hobbty, hobby

Smart Espresso Machine – starting a new hobby project

As you may have heard, an IT engineer is powered by coffee. While not always true, it definitely is in my case. I love coffee, and I’m a big fan of Italian coffee style: mainly espresso.

For a few years, I was a moderately happy owner of an Ascaso Dream espresso machine and i2 mini grinder. They create a nice set and the coffee was… OK. Espresso was hit-and-miss, but mostly miss, and it always frustrated me that an espresso at a regular coffee bar, like Costa, is much better.

My Ascaso Dream, i-2 mini grinder and the tamper station
My Ascaso Dream, i-2 mini grinder and the tamper station

If my espresso quality is subpar, then what is required to get a good espresso? I started to check again what is considered important when making espresso. The non-ultimate list is:

  • first and foremost, a good grinder that can get you the needed fine-grained coffee powder of uniform distribution
  • precise water temperature control (and good water quality in general)
  • water pressure control (should be 9 bar, at least as a start value)
  • even distribution, tamping and extraction of coffee puck in the basket (this can be a hard one)
  • repeatability and control over everything mentioned above.

After a long break, I got back to a polish coffee forum, where I wanted to check if someone figured out how to make better coffee using hardware I have. I learned there that one folk has basically remade his Ascaso Arc (same hardware, different case than my Dream), added an AT Mega based MCU and turned it into a beast. That started me off. I started to read about how espresso machines are made and how they work, and I found a few open source projects on GitHub, where people create a firmware for home class espresso machines. That was it – at this point, I knew what my next big hobby project is.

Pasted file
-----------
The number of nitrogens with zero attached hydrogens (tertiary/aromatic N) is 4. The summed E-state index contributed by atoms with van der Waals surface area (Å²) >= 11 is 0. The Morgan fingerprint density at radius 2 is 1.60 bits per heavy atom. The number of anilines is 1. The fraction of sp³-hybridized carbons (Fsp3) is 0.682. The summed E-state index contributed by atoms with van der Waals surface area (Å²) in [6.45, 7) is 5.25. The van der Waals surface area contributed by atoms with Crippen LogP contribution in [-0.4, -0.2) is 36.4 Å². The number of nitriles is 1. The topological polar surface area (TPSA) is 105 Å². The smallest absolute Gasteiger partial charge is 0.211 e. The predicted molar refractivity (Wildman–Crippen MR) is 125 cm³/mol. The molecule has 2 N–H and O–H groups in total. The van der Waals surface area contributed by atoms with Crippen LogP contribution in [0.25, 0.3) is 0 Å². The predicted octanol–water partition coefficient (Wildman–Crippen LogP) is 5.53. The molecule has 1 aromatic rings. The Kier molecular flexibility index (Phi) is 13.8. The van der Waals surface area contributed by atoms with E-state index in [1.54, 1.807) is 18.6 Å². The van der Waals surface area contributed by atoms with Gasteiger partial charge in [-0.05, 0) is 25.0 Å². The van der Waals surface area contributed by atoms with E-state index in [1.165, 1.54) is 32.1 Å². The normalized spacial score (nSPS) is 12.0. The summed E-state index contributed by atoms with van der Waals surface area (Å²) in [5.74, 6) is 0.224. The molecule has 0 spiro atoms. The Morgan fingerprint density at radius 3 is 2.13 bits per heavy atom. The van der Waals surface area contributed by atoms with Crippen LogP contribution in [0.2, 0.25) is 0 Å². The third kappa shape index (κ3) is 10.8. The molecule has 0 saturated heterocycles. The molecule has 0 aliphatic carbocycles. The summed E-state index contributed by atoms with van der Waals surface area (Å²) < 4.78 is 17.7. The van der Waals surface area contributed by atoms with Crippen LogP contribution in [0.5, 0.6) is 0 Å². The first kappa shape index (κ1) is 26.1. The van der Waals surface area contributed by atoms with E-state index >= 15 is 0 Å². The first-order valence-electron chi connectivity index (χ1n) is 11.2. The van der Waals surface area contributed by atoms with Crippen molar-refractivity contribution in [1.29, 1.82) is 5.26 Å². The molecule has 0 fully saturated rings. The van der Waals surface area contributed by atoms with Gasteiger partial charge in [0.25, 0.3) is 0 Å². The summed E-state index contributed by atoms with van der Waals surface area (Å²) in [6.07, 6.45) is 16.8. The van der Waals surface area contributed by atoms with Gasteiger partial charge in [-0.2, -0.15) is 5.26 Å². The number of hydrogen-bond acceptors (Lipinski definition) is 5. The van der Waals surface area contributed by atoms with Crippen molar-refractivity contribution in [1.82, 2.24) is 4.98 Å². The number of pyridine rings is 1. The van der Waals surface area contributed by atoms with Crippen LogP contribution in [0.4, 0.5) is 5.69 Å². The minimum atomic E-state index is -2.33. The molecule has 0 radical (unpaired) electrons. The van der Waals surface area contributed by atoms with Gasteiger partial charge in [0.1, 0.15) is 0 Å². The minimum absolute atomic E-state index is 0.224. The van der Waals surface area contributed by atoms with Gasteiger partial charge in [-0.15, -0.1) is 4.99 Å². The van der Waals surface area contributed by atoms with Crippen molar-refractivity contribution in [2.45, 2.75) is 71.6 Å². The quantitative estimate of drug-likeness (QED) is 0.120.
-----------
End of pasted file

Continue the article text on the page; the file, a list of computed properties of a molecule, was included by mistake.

This blog entry starts a series of note-to-future-self entries, where I want to document where I found stuff needed to fix and make the open source espresso machine based on Gaggia Classic.

The firmware projects I found are:

The first project on the list is aimed at Gaggia Classic machine, while the second one supports a few machines, mainly Rancilio Silvia, but also Gaggia Classic. I read about the projects, compared them, checked on the features and decided to go with ‘ranciliopid’ or its fork. So, I created a plan and arranged it in stages:

  • stage 0
    • buy a used Gaggia Classic
    • learn how it’s built, repair it (if needed), clean it and make nice
    • make it work as the original design intended to
    • add precision baskets, precision shower filter and an NPF (naked portafilter – it doesn’t change the taste of coffee, but allows you to better see how your extraction works and looks awesome – I always wanted to have one 🙂 )
  • stage 1 – add ESP32 MCU in the “full” scenario, with features including
    • digital control through relays of all the main electric components: 3-way valve, pump and heaters, and the TSIC 306 temperature sensor, which allows for:
      • very precise temperature control with PID controller (with 1 °C resolution)
      • timed shots: the machine stops after the set number of seconds
      • pre-infusion: when a brew starts, the machine first pumps water for a brief moment of time (like 2 s), then takes a short pause, then starts the actual extraction – this presoaking of coffee allows getting rid of the air trapped in between the coffee powder and should make your extraction more even
      • backflush: a cleaning mode, where brew group is first pressurized (with a blind sieve/basket attached), then expelled through the 3-way valve to the drip tray
    • add an OLED screen
    • configure MQTT integration